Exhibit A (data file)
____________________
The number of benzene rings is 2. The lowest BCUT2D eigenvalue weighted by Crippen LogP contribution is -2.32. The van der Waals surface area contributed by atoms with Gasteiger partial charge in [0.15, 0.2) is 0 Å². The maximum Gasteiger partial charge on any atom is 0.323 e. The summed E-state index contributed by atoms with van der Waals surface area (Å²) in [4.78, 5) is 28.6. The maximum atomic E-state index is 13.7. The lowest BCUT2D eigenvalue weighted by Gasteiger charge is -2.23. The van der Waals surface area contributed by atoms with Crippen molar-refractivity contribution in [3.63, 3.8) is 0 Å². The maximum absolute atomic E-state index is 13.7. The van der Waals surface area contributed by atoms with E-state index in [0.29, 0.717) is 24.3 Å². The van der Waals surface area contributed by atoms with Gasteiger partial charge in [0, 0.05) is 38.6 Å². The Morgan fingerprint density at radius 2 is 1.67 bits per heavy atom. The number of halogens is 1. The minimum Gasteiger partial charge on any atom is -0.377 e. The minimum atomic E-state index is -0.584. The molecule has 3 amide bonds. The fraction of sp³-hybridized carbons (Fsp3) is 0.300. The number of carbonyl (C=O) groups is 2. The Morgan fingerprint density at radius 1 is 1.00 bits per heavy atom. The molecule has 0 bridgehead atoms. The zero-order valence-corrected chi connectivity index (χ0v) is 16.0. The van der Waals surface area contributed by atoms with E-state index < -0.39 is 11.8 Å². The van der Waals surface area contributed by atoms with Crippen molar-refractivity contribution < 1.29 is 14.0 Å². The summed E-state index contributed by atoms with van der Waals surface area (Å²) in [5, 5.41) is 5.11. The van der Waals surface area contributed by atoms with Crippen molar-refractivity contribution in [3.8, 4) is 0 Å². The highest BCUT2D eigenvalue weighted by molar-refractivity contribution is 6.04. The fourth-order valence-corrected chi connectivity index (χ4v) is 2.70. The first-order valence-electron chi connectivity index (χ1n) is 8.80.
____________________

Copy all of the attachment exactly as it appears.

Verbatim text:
The number of benzene rings is 2. The lowest BCUT2D eigenvalue weighted by Crippen LogP contribution is -2.32. The van der Waals surface area contributed by atoms with Gasteiger partial charge in [0.15, 0.2) is 0 Å². The maximum Gasteiger partial charge on any atom is 0.323 e. The summed E-state index contributed by atoms with van der Waals surface area (Å²) in [4.78, 5) is 28.6. The maximum atomic E-state index is 13.7. The lowest BCUT2D eigenvalue weighted by Gasteiger charge is -2.23. The van der Waals surface area contributed by atoms with Crippen molar-refractivity contribution in [3.63, 3.8) is 0 Å². The maximum absolute atomic E-state index is 13.7. The van der Waals surface area contributed by atoms with E-state index in [0.29, 0.717) is 24.3 Å². The van der Waals surface area contributed by atoms with Gasteiger partial charge in [0, 0.05) is 38.6 Å². The Morgan fingerprint density at radius 2 is 1.67 bits per heavy atom. The number of halogens is 1. The minimum Gasteiger partial charge on any atom is -0.377 e. The minimum atomic E-state index is -0.584. The molecule has 3 amide bonds. The fraction of sp³-hybridized carbons (Fsp3) is 0.300. The number of carbonyl (C=O) groups is 2. The Morgan fingerprint density at radius 1 is 1.00 bits per heavy atom. The molecule has 0 bridgehead atoms. The zero-order valence-corrected chi connectivity index (χ0v) is 16.0. The van der Waals surface area contributed by atoms with E-state index < -0.39 is 11.8 Å². The van der Waals surface area contributed by atoms with Crippen molar-refractivity contribution < 1.29 is 14.0 Å². The summed E-state index contributed by atoms with van der Waals surface area (Å²) in [5, 5.41) is 5.11. The van der Waals surface area contributed by atoms with Crippen molar-refractivity contribution in [3.8, 4) is 0 Å². The highest BCUT2D eigenvalue weighted by molar-refractivity contribution is 6.04. The fourth-order valence-corrected chi connectivity index (χ4v) is 2.70. The first-order valence-electron chi connectivity index (χ1n) is 8.80.